E-commerce giant Alibaba (BABA - Free Report) purchased the South China Morning Post, Hong Kong’s largest English-language newspaper, for $260 million in 2015. The following year, a state-affiliated media company launched an English-language publication called Sixth Tone, which seeks to draw readers with more opinionated pieces.

In 2017, the country’s largest broadcaster, China Central Television (CCTV), spun off its foreign services division into China Global Television Network (CGTN). CGTN has continued ramping up efforts in regions such as Australia, where in September it ran a three-week marketing campaign in major cities.

China is also heavily involved in Africa, where it has made various infrastructure investments and growth-friendly loans. China’s highest grossing film of all time ($830 million), Wolf Warrior 2, pits a Chinese Special Forces operative against western mercenaries in a fictional African country. The film’s success was largely driven by its heavy-handed nationalism and high-octane action.

In the radio space, China Radio International broadcasts 392 hours of programming a day in 38 languages across 27 international bureaus, according to the Council on Foreign Relations. Chinese companies also target many of the nation’s 50 million overseas citizens, many of whom live in Southeast Asia.

Are You Not Entertained?

Investments in the entertainment industry had been another key element of China’s soft power diplomacy, but have been slowing down. The private property and cinema conglomerate Dalian Wanda made investments around the world. The company’s portfolio included a $2.6 billion stake in AMC Theatres (AMC - Free Report) in 2012, a $1.2 billion Swiss sports marketing company transaction, a 20% stake in the Atletico Madrid football club, and the $3.5 billion acquisition of Hollywood studio Legendary Entertainment in 2016.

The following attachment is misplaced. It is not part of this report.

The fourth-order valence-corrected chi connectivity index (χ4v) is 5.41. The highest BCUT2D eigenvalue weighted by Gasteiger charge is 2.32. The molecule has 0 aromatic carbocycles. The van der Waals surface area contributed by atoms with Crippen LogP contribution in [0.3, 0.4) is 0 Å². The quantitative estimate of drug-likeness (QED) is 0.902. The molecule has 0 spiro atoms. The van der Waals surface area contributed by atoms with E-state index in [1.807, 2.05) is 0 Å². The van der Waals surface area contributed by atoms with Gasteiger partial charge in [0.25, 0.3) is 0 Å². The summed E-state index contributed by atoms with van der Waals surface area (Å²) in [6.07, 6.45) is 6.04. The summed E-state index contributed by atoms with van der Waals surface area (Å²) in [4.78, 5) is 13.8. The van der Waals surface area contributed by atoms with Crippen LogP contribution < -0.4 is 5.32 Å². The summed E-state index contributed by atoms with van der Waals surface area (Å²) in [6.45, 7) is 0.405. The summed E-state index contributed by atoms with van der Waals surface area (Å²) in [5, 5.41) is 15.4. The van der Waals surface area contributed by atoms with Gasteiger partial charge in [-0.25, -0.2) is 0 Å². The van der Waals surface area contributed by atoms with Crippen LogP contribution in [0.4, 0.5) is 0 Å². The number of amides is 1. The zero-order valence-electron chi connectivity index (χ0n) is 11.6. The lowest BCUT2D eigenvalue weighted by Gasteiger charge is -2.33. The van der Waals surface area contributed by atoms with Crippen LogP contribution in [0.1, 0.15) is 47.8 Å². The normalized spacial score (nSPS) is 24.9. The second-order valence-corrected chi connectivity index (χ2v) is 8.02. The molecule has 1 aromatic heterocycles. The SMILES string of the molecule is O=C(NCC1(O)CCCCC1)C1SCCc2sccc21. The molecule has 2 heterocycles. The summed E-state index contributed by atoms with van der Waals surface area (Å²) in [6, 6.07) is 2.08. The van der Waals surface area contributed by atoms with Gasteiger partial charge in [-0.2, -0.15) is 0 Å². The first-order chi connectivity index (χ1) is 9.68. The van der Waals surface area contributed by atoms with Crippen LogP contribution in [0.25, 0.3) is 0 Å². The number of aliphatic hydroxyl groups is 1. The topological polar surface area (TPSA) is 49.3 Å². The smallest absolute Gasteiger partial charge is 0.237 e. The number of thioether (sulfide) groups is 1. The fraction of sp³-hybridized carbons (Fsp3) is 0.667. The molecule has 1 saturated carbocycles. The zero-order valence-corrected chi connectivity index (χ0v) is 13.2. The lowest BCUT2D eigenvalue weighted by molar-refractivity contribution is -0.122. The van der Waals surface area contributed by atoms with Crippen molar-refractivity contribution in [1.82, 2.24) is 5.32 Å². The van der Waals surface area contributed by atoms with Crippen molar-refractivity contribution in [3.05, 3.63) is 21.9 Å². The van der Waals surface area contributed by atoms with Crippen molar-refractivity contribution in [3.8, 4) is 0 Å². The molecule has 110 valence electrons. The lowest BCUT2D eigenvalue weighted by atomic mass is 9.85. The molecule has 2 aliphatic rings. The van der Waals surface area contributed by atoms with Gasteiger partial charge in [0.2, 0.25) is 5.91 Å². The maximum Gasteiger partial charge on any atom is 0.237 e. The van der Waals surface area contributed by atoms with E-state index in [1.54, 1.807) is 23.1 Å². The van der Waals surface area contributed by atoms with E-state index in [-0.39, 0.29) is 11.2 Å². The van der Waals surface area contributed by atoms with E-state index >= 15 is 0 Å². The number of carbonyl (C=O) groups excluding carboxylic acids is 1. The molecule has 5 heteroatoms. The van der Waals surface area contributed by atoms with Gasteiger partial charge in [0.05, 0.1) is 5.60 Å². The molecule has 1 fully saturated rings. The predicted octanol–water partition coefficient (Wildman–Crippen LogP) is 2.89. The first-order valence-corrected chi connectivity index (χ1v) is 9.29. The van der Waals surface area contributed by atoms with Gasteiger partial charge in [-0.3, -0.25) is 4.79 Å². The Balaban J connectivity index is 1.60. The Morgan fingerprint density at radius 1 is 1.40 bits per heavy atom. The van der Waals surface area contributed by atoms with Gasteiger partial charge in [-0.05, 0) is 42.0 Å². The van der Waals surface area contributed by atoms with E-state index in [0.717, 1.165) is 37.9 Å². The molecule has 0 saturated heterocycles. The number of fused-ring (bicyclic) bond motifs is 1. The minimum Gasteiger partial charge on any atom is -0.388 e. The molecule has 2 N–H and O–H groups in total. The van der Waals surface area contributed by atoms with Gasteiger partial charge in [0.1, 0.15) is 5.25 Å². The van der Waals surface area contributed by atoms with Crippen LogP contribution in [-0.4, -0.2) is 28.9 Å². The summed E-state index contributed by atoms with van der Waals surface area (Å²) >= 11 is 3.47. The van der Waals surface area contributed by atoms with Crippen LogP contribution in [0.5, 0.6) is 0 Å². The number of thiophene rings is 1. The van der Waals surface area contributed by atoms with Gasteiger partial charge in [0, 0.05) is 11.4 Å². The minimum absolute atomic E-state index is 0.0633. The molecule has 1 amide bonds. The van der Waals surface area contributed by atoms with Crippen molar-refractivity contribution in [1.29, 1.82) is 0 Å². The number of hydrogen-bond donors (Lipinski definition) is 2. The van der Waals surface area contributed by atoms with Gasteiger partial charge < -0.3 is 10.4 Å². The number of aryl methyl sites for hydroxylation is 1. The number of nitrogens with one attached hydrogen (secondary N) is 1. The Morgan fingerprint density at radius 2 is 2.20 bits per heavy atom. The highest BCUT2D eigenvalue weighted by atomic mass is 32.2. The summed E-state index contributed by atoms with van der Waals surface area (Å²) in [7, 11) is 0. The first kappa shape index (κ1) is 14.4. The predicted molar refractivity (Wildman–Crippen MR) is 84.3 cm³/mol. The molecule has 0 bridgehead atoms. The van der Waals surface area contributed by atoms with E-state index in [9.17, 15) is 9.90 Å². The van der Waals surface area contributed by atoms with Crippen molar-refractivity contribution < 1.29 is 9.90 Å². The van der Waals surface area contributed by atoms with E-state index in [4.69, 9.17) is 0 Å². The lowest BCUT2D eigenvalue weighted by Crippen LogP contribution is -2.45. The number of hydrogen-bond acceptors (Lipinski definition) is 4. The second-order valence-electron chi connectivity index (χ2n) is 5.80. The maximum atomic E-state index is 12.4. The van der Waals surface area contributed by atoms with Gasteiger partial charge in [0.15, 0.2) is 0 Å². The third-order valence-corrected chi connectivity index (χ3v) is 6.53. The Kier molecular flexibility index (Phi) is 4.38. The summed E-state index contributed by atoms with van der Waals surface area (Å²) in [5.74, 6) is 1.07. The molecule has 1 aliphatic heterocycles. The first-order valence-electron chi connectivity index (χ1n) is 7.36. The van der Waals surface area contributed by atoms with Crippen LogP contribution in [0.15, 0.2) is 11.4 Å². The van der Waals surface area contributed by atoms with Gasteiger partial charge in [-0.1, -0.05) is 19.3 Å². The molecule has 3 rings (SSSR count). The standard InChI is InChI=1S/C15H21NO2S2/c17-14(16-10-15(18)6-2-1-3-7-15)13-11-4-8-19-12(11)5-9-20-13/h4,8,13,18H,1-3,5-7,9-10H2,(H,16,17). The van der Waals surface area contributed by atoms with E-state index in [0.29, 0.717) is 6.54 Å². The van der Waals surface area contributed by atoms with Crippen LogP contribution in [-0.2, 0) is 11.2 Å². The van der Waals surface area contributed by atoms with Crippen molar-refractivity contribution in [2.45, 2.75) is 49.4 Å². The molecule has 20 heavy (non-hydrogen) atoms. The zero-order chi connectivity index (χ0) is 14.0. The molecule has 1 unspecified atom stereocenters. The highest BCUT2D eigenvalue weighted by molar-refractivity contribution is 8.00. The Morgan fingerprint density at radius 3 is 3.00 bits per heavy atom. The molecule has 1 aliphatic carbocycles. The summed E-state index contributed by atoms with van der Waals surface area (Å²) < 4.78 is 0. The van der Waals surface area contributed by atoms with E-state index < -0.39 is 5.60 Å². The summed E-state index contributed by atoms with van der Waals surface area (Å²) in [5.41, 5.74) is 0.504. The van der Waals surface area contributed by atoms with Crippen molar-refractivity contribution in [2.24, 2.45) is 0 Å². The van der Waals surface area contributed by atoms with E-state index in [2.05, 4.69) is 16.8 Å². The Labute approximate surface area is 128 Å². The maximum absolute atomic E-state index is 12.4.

But the Legendary move angered the Chinese government, which argued that domestic conglomerates were irrationally burning through money. This led to the 2017 currency controls that dramatically reduced cash outflows (We also discussed this in our section on foreign investments). Wanda has since began to unload some of its positions, most recently agreeing to sell a $600 million AMC stake to private equity firm Silver Lake in September.

But China’s footprint has still become more apparent in US media than ever before. Matt Damon was the star of Chinese film Great Wall in 2016, and while not a major success, was still a milestone in US-China entertainment collaboration.

China also made its presence felt at the 2018 World Cup, where Wanda and other companies spent $800 million on advertising. Four of the 12 official sponsors of the tournament were Chinese firms.

Looking Ahead

A trade war with the US and a slowing economy are short-term concerns for China. But its continued long-term economic growth will play an integral role in expanding the nation’s resource basket. This will prove crucial as the Middle Kingdom continues its battle to become the central cultural influence of the 21st century.  

Up Next

Now that we have a rough overview of China, what comes next? In our next and final section, we will take a look at a few Chinese companies that may not quite be on investors’ radars just yet, but that should be.